2012 Supply Chain Software Users Survey

By Bridget McCrea, Contributing Editor
May 01, 2012 - LM Editorial

 
Top line overview
Stabilization is the name of the game in 2012 as companies steadily add more supply chain technology to their stables and/or upgrade their existing systems. This is a good sign compared to the spending decreases that the survey picked up on in 2009 and 2010.

When asked how the current economic climate has changed their companies’ approach to supply chain management software spending, 31 percent of respondents say that they’re scrutinizing their software purchases, down from 33 percent in 2011.

Twenty-one percent say they are still freezing investments, up from 18 percent last year, while 21 percent say that they’ll be making investments in new software in the next 12 months.

Another 21 percent say they plan to upgrade existing systems, compared to 22 percent the year prior—another indication that upgrade intentions have finally stabilized.



About the Author

image
Bridget McCrea
Contributing Editor

Bridget McCrea is a Contributing Editor for Logistics Management based in Clearwater, Fla. She has covered the transportation and supply chain space since 1996, and has covered all aspects of the industry for Logistics Management and Supply Chain Management Review. She can be reached at .(JavaScript must be enabled to view this email address).


Subscribe to Logistics Management magazine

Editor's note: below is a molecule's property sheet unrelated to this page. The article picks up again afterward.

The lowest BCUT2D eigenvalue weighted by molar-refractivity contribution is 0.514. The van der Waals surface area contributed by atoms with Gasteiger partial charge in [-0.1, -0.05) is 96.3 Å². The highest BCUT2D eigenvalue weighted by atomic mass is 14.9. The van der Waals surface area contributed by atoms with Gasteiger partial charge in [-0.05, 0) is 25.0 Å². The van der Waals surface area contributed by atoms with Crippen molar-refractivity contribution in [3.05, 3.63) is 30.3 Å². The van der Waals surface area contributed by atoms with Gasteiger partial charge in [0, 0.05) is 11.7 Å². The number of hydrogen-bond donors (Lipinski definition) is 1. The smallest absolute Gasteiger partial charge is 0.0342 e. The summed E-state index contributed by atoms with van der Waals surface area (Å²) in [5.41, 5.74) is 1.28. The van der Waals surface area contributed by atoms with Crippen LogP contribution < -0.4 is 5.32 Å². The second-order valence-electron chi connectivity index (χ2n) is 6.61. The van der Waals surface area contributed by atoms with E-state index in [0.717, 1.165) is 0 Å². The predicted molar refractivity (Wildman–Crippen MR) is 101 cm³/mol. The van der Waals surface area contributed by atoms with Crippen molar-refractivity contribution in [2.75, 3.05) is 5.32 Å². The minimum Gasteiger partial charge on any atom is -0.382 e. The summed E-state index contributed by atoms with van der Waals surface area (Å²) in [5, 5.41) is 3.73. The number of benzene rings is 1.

Subscribe today. It's FREE!
Get timely insider information that you can use to better manage your
entire logistics operation.
Start your FREE subscription today!

Recent Entries

FTR says both spot rates and contract rates are heading up in a full capacity environment and with the fall shipping season rapidly approaching, it explained conditions for shippers could further deteriorate.

Read how others are using Business Process Management to achieve ERP success with Microsoft Dynamics AX. Download the free white paper now.

Now that Congress has issued another highway funding Band-Aid – a $10.9 billion highway bill through next May that former Transportation Secretary Ray LaHood blasted as “totally inadequate” – what can we expect as the infamously do-nothing 113th Congress winds down in the next month before taking yet another recess to prep for the mid-term elections?

Seasonally-adjusted (SA) for-hire truck tonnage in July headed up 1.3 percent on the heels of a 0.8 percent increase in June. The ATA’s not seasonally-adjusted (NSA) index, which represents the change in tonnage actually hauled by fleets before any seasonal adjustment, was 133.3 in July, which outpaced June’s 132.3 by 0.8 percent, and was up 2.8 percent annually.

Volumes for the month of July at the Port of Long Beach (POLB) and the Port of Los Angeles (POLA) were mixed, according to data recently issued by the ports. Unlike May and June, which saw higher than usual seasonal volumes, due to the West Coast port labor situation, July was down as retailers had completed filling inventories for back-to-school shopping.

Comments

Post a comment
Commenting is not available in this channel entry.


© Copyright 2013 Peerless Media LLC, a division of EH Publishing, Inc • 111 Speen Street, Ste 200, Framingham, MA 01701 USA